“You can do a lot better than that, Nancy Drew!” said Bess Marvin. She was seated next to Nancy in the first row of the hard bleachers and gave Nancy a playful nudge with her elbow. “Let’s use the team’s time-out to practice. It’s ‘BEDFORD! BEDFORD! USE YOUR MIGHT! GET THE BALL AND FIGHT, FIGHT, FIGHT!'” she shouted into the chilly autumn afternoon.
Laughing, Nancy tilted her head and peeked around Bess to give George Fayne a look that said, “She’s hopeless.” George, who was Bess’s cousin and Nancy’s other best friend, understood the look perfectly.
“She’s not easy to please, is she?” George said with a wry grin.
“Okay, Bess,” said Nancy. “Is this right?” She took a deep breath. “‘Bedford. Bedford. Use your might. Get the ball and fight, fight, fight!’ Any better?” she asked.
Bess pretended to be disgusted by Nancy’s lack of enthusiasm and looked straight ahead, out across Bedford High’s stadium. She wrinkled her nose and slipped her hands into the pockets of her down jacket.
“Hey! It’s hard to root for a team that was your archrival all through high school,” Nancy said. “How do you do it, Bess?”
“Bess isn’t cheering for Bedford, Nan,” George said. “She’s cheering for Bill Ellman.”
Bess lowered her eyelids and turned to glower at her cousin. She opened her mouth to speak but was interrupted by the team returning to the field. Just in front of the stands the Bedford cheerleaders jumped to their feet to welcome them back.
“Go, Bedford! Hooray, Bill!” Bess cried, standing and waving to the tall, broad shouldered fullback wearing the Bedford yellow jersey with a royal blue number eleven.
The fullback hardly acknowledged Bess’s wave. He simply shot her a tiny nod before donning his helmet and trotting back onto the field to join the huddle. His jaw was set, and a tiny muscle moved in and out just above his jaw bone.
“He’s tense,” Bess explained. “It can’t be easy to lose with college scouts in the crowd.”
“Especially since Bradford’s been undefeated,” George added. Her face reflected genuine concern. Sports were George’s major passion, and she must have sensed the tension Bill was feeling.
“There’re still four minutes to turn things around,” said Nancy, rising to her feet. “GO, BEDFORD!” she shouted, putting her heart into the cheer this time. “BEAT CLIFFSIDE!”
“GO, BEDFORD! BEAT CLIFFSIDE!” The rest of the spectators picked up the cheer and turned it into a slow chant that grew steadily louder and stronger. Spreading out along the edge of the field, the cheerleaders faced the crowd and swayed, first left, then right, with their bright yellow and blue pom-poms held high above their heads.
Cynthia Tyler, captain of the squad and Bess’s new friend, stood on the fifty-yard line. Her honey blond curls followed the side-to-side movement. Soon the whole crowd was swaying and singing, supercharged with energy.
“Cynthia’s enthusiasm is contagious,” Nancy remarked.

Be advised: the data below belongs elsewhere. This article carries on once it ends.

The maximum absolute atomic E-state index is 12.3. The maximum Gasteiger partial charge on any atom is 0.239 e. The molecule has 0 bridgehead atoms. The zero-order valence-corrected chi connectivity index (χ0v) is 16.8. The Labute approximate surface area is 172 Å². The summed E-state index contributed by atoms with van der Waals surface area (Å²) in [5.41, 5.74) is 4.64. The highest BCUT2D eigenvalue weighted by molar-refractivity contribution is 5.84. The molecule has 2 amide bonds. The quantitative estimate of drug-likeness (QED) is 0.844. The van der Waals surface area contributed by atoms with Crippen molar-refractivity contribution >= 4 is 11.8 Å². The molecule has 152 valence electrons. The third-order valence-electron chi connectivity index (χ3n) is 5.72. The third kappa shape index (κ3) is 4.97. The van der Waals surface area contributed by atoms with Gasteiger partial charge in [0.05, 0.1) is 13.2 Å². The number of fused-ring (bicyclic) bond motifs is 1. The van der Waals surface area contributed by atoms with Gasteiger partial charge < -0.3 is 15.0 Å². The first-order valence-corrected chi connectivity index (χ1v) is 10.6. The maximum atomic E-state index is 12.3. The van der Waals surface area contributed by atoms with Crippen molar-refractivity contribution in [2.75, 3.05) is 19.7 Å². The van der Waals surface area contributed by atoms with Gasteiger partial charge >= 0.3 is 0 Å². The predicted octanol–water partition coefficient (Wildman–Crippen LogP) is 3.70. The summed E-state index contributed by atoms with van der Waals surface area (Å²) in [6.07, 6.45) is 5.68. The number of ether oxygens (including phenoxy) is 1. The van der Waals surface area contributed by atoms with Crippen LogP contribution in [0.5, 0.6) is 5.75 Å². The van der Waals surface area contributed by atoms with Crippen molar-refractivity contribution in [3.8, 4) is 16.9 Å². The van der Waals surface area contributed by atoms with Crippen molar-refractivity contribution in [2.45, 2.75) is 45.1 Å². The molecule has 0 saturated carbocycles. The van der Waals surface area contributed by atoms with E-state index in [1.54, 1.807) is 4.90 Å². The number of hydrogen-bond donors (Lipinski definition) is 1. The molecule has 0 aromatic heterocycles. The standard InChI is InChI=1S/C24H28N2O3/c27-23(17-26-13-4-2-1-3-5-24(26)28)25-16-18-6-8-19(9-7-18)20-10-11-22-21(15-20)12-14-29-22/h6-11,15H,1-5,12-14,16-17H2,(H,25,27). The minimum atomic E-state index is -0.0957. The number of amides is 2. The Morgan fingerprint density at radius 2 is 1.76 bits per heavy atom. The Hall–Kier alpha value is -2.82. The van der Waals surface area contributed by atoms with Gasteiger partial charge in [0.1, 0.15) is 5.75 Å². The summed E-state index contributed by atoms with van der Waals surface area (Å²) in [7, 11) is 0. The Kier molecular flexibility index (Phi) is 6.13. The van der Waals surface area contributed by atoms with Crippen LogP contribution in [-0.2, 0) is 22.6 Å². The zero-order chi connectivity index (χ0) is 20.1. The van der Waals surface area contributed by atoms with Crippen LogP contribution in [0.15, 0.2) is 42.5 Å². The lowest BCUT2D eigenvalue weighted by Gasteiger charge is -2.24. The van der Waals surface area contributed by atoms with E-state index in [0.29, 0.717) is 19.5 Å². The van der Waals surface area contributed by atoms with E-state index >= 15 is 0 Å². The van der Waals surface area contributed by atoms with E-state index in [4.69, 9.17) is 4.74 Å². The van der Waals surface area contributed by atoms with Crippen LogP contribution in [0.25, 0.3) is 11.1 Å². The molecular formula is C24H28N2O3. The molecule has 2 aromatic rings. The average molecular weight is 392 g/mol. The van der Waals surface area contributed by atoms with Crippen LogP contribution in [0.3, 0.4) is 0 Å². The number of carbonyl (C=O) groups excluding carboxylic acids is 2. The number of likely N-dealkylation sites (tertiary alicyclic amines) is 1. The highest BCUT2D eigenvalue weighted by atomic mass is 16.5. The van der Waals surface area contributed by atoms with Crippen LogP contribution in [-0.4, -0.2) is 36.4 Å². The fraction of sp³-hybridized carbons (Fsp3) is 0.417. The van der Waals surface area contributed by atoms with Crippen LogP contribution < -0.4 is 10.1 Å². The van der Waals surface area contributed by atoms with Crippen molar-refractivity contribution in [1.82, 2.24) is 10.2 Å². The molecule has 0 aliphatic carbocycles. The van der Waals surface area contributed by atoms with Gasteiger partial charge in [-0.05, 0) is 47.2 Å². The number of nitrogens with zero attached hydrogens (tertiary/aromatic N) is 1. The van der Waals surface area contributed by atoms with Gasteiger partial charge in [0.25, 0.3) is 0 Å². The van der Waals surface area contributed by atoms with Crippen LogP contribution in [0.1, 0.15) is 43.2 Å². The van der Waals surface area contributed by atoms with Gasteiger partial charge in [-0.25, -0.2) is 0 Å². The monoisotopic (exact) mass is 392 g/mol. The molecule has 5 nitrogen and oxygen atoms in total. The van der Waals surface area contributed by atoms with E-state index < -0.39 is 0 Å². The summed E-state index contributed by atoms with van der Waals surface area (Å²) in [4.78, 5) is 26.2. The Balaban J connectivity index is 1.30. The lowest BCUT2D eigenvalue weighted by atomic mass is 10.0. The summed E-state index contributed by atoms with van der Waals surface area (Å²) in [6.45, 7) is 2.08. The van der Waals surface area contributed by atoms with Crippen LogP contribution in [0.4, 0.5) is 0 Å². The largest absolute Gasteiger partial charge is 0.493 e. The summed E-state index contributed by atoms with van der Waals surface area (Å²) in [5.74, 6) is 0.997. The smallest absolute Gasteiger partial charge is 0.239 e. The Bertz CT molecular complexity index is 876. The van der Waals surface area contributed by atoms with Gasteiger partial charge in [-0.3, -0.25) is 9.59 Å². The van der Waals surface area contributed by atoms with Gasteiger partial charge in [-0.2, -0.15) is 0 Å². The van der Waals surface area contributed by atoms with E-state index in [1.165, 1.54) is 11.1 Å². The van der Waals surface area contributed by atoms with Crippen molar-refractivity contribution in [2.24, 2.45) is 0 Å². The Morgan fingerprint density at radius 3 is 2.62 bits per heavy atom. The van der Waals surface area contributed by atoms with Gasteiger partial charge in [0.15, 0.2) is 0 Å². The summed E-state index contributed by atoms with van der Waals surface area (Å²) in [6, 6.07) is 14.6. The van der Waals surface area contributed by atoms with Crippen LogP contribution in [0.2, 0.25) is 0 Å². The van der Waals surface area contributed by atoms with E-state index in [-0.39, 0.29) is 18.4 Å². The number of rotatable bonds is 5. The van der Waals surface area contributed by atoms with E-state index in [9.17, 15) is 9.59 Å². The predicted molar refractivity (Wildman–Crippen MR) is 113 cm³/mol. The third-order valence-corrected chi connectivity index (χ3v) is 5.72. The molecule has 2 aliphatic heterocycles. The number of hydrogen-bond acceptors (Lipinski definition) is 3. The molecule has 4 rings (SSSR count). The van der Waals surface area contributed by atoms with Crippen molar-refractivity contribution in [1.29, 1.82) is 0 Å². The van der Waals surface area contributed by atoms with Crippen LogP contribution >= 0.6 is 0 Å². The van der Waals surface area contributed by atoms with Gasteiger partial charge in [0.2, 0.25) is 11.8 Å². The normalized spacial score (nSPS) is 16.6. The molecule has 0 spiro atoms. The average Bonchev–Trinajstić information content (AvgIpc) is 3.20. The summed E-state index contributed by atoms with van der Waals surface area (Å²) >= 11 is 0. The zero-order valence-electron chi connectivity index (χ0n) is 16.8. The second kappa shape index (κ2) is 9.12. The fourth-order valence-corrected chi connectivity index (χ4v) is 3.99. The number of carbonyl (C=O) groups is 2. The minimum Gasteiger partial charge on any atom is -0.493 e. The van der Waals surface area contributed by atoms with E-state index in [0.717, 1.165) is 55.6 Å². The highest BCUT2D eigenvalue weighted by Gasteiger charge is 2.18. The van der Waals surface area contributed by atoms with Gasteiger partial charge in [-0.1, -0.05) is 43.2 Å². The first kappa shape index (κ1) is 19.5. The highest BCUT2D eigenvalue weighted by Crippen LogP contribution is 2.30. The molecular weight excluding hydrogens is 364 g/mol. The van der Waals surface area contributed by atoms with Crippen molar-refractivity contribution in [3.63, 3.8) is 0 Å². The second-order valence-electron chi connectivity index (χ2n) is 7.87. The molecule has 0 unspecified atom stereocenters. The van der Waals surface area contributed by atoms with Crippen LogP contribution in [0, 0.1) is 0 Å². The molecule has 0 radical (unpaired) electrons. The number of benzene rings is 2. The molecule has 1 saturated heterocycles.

George nodded, then smiled. “She isn’t just rooting for Bedford, either, you know.”
“True enough,” Bess agreed. Rob Matthews, Cynthia’s boyfriend was Bedford’s quarterback and Bill Ellman’s best friend. They had introduced Bess and Cynthia.
“Wave to the camera!” Cynthia called up to the three girls as a local TV cameraman swung by the edge of the field, a hand-held camera on his shoulder.
Bess obliged with great enthusiasm. “To think that Bedford has three potential high school All-Americans and a possible state championship!” she said after the cameraman swung past her to pan the rest of the crowd. “What a team!”
“I know about Bill and Rob,” George said over the roar of the crowd. “But who’s the third player up for All-American?”
“Lonnie Price, number twenty-two!” Bess shouted. “He’s the defensive end. Lonnie, Bill, and Rob are best friends. It would be fantastic if they all made All-American and won the state championship.”
“Here they come!” said Nancy as the team broke out of their huddle and lined up for the next play.
The Bedford fans seemed to hold a collective breath as Rob tossed a pass downfield. Racing to meet it, Bill stretched his arms out, his head up, eyes on the spiraling ball.
Oomph! The air was forced out of him as he was broadsided by a two-hundred-pound line-backer. He did manage to retain possession of the ball, but only by falling on it, though.
“Poor Bill,” cried Bess, covering her eyes.
“Don’t give up, Bess, Bedford can still win,” said George after the whistle blew, signaling the clock to stop.
“You really think so?” Bess asked, worried, her eyes shifting to the scoreboard. Still twelve to seven.
“Sure,” Nancy answered, reaching around her friend’s shoulders to give her a hug. “One touch-down and they can win.”
Bess obviously cared a lot about Bill. When Bess first started dating him, George couldn’t help teasing her cousin about seeing a high school boy. But Bess hadn’t let the jokes get to her. “Bill’s special,” she’d said. “Not because he’s going to be an NFL star, not because of his superhuman physique and gorgeous aqua eyes, or that glossy chestnut hair of his. He’s special because he just happens to be incredibly sweet.”
Everything Bess had said about Bill seemed to be true. He had rugged good looks, and despite one or two small mistakes he’d made that day, his athletic talent was impressive.
A sharp whistle brought the girls’ attention back to the game. The teams lined up, and the center snapped the ball. As Rob dropped back for another pass, the cheers from the Bedford stands reached new heights. Cynthia’s voice was practically hoarse as she urged the fans on.
“They can’t lose,” Bess murmured worriedly. “They just can’t.“
“I think Rob’s going to run this one himself!” George cried excitedly. Just then the quarterback rolled out, then sprinted down the field. He was racking up a good gain, too, when a Cliffside defender broke free and charged at him.
“Look out!” Nancy yelled as the Cliffside tackle blew through open space and smashed into Rob, knocking him backward. Rob’s helmet went flying, its strap broken. With a sickening crack, his bare head hit the ground. The crowd’s roar instantly quieted to a nervous murmur.
“He’s not moving,” Bess said, her eyes glued to the field, where the fallen quarterback lay sprawled. Cynthia stood by the cheerleaders’ bench, stunned, her hands to her mouth. The Bedford trainer rushed up to Rob, kneeling at his side.
“Oh, please, please, let him be all right!” Cynthia cried out suddenly, tears rolling down her cheeks.
“Come on,” Bess said, leading the way off the bleachers and over to the cheerleaders’ bench. Nancy and George followed.